When All Else Fails, Sue For Patent Infringement
from the this-again? dept
We’ve seen it all too often over the years. After a technology company has failed to get anywhere in the market with its products, it decides to sue everyone possible for patent infringement. As has been said: Those who can, innovate. Those who can’t, litigate. The latest to join the bunch is a failed multimedia device company, e.Digital, who is suing a ton of companies, claiming to hold a patent on using removable flash drives in portable devices. Seriously. It’s already sued Casio, LG Electronics, Olympus, Samsung, Sanyo, Vivitar, Avid and Nikon (all in Texas, of course) and says that’s just the beginning.
The patents in question are as follows:
- US5491774: Handheld record and playback device with flash memory
- US5742737: Method for recording voice messages on flash memory in a hand held recorder
- US5787445: Operating system including improved file management for use in devices utilizing flash memory as main memory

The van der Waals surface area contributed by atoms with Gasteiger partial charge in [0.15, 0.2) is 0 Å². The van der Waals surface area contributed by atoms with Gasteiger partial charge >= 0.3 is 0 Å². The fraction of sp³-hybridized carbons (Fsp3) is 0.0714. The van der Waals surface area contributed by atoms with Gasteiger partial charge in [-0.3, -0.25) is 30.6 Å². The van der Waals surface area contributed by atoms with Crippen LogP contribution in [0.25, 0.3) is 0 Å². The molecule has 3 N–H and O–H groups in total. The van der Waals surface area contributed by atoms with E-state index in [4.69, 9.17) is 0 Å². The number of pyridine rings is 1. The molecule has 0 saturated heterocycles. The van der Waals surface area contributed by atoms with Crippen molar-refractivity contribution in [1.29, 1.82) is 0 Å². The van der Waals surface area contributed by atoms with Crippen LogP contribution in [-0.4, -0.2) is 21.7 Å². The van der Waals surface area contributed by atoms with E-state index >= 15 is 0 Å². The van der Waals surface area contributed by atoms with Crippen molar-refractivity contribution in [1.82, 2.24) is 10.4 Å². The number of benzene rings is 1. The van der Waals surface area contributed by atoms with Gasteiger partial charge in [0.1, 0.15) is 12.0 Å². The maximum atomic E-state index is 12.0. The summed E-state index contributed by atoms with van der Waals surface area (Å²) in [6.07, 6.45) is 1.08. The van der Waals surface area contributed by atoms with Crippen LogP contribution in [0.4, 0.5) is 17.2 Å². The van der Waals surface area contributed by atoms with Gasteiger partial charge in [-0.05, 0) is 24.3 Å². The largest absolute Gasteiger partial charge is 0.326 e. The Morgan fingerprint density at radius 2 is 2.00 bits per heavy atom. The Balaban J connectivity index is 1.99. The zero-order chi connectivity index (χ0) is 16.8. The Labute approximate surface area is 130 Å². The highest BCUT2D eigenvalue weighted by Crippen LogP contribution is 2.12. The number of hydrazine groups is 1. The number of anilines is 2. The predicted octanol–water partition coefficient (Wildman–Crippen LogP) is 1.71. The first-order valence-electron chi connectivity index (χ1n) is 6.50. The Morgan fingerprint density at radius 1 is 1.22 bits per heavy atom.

- US5839108: Flash memory file system in a handheld record and playback device
- US5842170: Method for editing in hand held recorder
To think that others weren’t thinking about removable solid state storage on devices seems rather ludicrous. The real innovation in the space may have been the creation of flash memory, but to claim that using removable flash memory is an innovation worth limiting with patents just doesn’t make any sense. But, once again, this shows how the patent system is being used for the exact opposite of what it’s supposed to do. The company that failed in the marketplace gets to hold up those who are succeeding because they made a better product.
For additional irony, by the way, it should be remember that one of e.Digital’s failed media devices looked almost identical to the iPod, and was named the “Treo 10” — quite similar to the Treo mobile phone device. I would think that charges of “copying” would apply a lot more to that device than anyone using the fairly obvious idea of using removable flash storage in a mobile device.